Another turning point for ConnectStats?

After 5 years, ConnectStats still has a lot of features to offer. There are still analysis I resort to ConnectStats to see: the month to month comparison of you best achieved heart rate, pace or power – hard to find on comparable apps, the comparison of activities, the deep dives into laps with gradient or scatter plots. I also still like the fact you can access, slice and display most numbers of your runs over time or for a given activity.

That said the app is clearly a lot less successful that it used to be. Why? I think there are a few factors.

First, I have been working on the app a lot less. I had less time to focus, but mostly, it’s hard to come up with new ideas that will make a difference in the app. It used to be that, thanks to feedback or my own analysis needs, there was always a list of new ideas to implement, which kept the app interesting for users over time. Today I don’t have a list of great ideas that would enhance the core functionality of the app, which is in-depth analytics of fitness activities. I have a few little gimmick ideas or customisation improvements that some user suggested, but nothing ground breaking.

Second, the big apps got so much better. I confess that I myself often use Strava when I just want a glance at my last activity. The social aspect is also nice and a key draw for me; but it is hard (and probably pointless) to implement in ConnectStats. Their user interface evolved a lot and look quite a lot nicer than ConnectStats. Improving that is also not simple, because the UI in ConnectStats is data driven in quite generic way. Customising the UI isn’t part of ConnectStats design.

Last and not least, the discoverability of the app has reduced a lot. ConnectStats used to appear at the top of the App Store search for Garmin Connect, just below Garmin’s own. Not anymore. First people can now pay to be first, second the App Store ranking process has changed and now ConnectStats appears quite low on the search. I don’t know what changed, but it definitely hurts the visibility of an independent app. I never advertised in the past. So search ranking in the store was the key reason I believe the app was successful, given it always had a lot of positive reviews. As I felt somewhat sad at the drop in popularity of the app last week, I did something I had always refused to do: I paid to promote the app. One week promotion on facebook, just because it was easy and facebook had emailed me to suggest it. I paid 2GBP per day for a week. It clearly had little impact. A dozen like, Yay!. Clearly a bad use of money I won’t repeat…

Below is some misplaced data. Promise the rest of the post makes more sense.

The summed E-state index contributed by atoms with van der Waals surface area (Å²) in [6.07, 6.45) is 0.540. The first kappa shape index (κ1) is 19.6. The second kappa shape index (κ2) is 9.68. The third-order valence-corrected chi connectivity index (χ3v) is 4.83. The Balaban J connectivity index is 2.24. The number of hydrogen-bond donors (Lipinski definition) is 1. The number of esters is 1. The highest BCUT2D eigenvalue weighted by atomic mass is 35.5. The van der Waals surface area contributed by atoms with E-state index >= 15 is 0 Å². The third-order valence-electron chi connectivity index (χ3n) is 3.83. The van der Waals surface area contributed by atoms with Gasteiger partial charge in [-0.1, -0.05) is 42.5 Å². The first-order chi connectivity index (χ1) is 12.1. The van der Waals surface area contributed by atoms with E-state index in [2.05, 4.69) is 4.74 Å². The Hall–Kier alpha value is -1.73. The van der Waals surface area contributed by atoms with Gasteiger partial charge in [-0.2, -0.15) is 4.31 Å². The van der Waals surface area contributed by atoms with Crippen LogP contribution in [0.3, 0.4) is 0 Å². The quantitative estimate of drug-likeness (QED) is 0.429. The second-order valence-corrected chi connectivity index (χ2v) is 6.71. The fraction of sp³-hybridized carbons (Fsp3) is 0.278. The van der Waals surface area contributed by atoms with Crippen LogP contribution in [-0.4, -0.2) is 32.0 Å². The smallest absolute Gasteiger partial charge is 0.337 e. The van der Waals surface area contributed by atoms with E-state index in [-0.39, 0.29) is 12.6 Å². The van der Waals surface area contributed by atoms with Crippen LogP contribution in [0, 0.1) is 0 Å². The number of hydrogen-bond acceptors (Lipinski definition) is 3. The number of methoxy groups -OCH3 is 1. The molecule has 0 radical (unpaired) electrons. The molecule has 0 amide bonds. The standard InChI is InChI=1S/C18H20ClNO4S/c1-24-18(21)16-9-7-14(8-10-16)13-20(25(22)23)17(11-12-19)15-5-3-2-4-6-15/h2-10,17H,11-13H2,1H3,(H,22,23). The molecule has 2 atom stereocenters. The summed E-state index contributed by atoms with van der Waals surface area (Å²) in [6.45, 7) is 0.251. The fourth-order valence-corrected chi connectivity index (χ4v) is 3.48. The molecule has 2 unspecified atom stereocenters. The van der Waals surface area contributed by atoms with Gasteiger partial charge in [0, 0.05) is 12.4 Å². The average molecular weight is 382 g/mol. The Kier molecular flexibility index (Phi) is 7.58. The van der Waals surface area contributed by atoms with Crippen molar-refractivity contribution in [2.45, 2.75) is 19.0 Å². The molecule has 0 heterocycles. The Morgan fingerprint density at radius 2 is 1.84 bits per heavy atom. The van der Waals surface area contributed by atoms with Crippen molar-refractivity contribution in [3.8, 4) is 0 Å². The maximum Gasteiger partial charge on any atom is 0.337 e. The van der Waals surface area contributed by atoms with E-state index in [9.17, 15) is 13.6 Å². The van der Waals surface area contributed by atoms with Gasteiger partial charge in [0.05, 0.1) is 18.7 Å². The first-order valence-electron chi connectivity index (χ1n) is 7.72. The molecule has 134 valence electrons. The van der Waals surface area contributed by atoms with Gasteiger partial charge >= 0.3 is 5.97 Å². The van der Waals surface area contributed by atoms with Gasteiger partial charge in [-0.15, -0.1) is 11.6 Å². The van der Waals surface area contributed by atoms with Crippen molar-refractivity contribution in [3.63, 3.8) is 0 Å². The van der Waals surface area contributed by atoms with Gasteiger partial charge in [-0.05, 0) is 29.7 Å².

I will see how the story evolves. I will continue to maintain ConnectStats. Part of it because it’s fun. I always look forward to June and the WWDC (apple developer event) when they announce the feature of the next iOS, study what feature can I try to incorporate into the app and learn details about what Apple provides developer with each year. The app is also now open source, so maybe it will help someone or someone will get new ideas to share with me.

But of course I secretly hope something will happen and ConnectStats will regain a second life…

ConnectStats is now open source

I lately have not been very active in ConnectStats development. I have been quite busy, which didn’t help, but also I do not have a lot of new ideas, beside a few little features requests people sent me.

So I have decided to open source the code for ConnectStats (and my other apps). Maybe some people will want to help, or the code could help others who’d want to build similar apps. Hopefully more people will help think of new ideas or make the app better.

I definitely plan to continue maintaining the app. I released a new version (4.0) which will not have many new features but will be in sync with the refactoring and little cleanup I made before pushing the code to GitHub.

You can find the code here

The repository also contains the code for HealthStats, which I need to fix to work with the latest version of iOS, FitFileExplorer, an utility for macOS to open files, as well as TennisStats, an experiment to record and analyse tennis matches.

I also open sourced a few more of my apps:

My other iOS app MacroDial can also be found here

And finally Simulator Data Finder, an utility to access iOS simulator files conveniently on macOS, is also available here